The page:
Australian Alexandra Hackett’s Studio ALCH, new to the London schedule, was all about the grind of the daily commute, inspired by the “daily tracks” we compete on and exploring the concept of competitive commuting in clothes that straddle the line between casual and activewear.

Pockets, and lots of them, were a big theme here. To answer the need, said Hackett, to reduce waste on pre- or post-work trips to the supermarket. One pair of women’s shiny nylon track pants, worn with a nice, cropped black-and-white track top, had two long pockets on each leg, big enough to squirrel away a bottle of wine in each. Handy.

There were some great varsity jackets in the mix. One in a patchwork of different black fabrics, another hoodie came in a crinkly silver fabric. The pared-back palette of gray, white and black was perked up by pops of safety orange, which looked great in an ensemble featuring the ALCH logo blown up to macro proportions.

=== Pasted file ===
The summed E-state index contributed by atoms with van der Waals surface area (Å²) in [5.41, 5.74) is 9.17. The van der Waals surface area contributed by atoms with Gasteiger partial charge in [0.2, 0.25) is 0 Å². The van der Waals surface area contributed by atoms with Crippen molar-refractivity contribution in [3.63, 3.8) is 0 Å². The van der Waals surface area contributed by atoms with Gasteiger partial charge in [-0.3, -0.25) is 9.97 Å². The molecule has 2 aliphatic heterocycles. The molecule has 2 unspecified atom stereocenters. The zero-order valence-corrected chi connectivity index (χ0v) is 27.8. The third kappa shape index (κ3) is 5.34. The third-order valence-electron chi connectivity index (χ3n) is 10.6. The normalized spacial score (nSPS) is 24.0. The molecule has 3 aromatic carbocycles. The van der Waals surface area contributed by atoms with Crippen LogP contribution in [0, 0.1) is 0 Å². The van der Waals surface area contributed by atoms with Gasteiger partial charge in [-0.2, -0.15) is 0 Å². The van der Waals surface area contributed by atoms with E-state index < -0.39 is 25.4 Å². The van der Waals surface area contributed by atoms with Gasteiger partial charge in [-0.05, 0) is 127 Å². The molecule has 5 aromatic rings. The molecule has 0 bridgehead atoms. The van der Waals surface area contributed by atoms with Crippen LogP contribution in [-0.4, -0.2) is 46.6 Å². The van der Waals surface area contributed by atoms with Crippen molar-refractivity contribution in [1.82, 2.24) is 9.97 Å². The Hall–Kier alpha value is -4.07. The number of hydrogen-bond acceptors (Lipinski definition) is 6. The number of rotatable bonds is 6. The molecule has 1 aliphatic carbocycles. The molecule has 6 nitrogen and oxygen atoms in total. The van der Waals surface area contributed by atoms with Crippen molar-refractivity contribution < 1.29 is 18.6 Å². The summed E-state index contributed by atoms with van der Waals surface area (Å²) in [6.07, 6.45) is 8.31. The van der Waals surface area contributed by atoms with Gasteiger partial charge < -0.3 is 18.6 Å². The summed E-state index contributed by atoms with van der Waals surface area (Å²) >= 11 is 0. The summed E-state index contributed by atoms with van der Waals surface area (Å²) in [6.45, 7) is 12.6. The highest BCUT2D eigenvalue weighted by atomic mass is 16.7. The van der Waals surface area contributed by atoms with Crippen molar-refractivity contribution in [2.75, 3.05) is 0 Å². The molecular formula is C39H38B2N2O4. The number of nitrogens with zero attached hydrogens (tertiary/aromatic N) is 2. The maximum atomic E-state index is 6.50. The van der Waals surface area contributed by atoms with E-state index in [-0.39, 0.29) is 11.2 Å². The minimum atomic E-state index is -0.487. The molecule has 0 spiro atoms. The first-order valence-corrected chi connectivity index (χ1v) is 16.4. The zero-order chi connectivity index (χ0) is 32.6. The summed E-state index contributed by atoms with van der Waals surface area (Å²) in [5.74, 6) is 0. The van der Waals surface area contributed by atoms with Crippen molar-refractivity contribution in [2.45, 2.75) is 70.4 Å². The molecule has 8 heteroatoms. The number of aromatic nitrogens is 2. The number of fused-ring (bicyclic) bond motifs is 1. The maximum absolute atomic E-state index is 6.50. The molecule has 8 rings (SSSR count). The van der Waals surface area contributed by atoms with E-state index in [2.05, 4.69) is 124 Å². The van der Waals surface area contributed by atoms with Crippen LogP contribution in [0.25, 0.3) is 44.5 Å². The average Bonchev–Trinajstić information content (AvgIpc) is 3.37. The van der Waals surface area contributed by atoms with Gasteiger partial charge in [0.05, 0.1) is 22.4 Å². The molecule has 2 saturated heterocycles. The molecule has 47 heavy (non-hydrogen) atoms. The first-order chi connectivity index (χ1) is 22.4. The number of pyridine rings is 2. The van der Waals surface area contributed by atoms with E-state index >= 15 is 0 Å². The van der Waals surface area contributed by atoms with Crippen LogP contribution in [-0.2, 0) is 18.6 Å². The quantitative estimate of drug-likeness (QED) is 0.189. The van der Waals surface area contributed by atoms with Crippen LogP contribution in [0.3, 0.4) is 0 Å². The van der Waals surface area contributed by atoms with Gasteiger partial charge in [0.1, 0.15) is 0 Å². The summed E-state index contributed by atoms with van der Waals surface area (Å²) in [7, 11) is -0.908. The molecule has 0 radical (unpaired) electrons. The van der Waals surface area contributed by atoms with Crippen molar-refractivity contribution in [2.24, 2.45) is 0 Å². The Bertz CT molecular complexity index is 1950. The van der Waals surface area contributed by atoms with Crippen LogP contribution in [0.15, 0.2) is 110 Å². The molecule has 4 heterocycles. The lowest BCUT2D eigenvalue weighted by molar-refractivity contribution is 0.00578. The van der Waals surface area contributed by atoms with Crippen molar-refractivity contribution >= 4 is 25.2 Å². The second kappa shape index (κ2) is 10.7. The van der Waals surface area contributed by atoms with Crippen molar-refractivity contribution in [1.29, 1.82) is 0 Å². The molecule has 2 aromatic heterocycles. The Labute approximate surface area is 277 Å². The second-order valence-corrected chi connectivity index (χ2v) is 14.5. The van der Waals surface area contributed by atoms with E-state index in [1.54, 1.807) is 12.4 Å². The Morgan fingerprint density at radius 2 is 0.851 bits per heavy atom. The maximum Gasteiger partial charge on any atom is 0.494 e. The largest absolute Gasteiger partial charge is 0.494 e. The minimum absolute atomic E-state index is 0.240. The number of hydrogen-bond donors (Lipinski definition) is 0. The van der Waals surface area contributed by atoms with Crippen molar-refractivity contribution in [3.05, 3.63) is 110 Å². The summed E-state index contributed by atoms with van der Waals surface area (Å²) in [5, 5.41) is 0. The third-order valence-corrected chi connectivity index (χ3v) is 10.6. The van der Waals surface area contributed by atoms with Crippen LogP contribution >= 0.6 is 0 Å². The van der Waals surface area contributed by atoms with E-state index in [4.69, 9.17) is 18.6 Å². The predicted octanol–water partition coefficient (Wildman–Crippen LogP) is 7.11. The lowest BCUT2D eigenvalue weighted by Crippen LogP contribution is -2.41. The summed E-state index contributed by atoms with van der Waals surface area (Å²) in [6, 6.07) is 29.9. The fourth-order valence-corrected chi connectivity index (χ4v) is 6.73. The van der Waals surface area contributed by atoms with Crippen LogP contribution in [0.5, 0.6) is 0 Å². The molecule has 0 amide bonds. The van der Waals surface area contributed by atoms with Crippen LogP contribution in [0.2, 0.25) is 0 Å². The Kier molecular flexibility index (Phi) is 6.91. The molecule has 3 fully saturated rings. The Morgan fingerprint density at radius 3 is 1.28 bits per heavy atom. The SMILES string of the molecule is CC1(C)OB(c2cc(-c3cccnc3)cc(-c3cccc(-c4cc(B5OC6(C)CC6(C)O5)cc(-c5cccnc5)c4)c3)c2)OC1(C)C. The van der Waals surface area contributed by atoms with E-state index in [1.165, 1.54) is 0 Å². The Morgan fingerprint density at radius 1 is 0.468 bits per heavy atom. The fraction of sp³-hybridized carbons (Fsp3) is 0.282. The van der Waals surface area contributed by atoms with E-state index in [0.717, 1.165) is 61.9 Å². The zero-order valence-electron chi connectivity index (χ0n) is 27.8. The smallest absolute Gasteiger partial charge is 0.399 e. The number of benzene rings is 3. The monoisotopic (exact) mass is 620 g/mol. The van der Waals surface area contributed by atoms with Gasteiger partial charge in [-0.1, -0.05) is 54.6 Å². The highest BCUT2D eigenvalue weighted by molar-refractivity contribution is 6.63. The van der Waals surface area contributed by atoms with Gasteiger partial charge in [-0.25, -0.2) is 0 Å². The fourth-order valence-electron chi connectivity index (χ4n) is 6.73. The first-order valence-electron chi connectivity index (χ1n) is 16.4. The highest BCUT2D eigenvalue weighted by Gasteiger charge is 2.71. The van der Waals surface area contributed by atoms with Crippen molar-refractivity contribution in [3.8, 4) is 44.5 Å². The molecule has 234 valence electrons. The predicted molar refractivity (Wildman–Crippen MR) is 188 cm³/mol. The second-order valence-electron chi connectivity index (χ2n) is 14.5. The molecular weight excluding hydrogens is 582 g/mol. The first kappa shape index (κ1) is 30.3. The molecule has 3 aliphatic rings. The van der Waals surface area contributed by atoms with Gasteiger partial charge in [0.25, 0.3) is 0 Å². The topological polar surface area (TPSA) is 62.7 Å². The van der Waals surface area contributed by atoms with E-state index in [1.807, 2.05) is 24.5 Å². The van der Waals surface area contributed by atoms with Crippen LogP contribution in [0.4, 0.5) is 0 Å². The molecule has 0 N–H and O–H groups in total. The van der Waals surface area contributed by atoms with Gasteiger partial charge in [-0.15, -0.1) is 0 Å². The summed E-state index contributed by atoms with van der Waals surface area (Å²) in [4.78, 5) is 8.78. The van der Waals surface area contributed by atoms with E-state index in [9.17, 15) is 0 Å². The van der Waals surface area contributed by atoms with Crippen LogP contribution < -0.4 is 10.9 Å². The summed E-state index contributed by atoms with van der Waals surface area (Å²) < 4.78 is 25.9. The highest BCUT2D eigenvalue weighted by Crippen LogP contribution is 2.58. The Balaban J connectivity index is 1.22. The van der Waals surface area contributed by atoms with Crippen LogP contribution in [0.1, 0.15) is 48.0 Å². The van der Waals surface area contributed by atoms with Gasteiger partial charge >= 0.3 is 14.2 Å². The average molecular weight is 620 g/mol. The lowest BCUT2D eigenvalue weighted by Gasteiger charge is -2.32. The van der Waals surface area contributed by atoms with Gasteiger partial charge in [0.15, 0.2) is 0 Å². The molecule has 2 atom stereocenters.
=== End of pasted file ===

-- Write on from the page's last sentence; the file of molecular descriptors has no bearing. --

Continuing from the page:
What it lacked in textural variety in fabrics it made up for in prints, inspired by things like manhole covers seen on a daily commute. The chevron pattern seen in antislip surfacing on stairs translated nicely onto knitwear, as did a heart-shaped interpretation of the British Standards logo (seen on just about every glass window and shower screen here), which came printed in white on a gray sweatshirt surrounded by little mauve triangles, worn with simple black trousers and Nike trainers.

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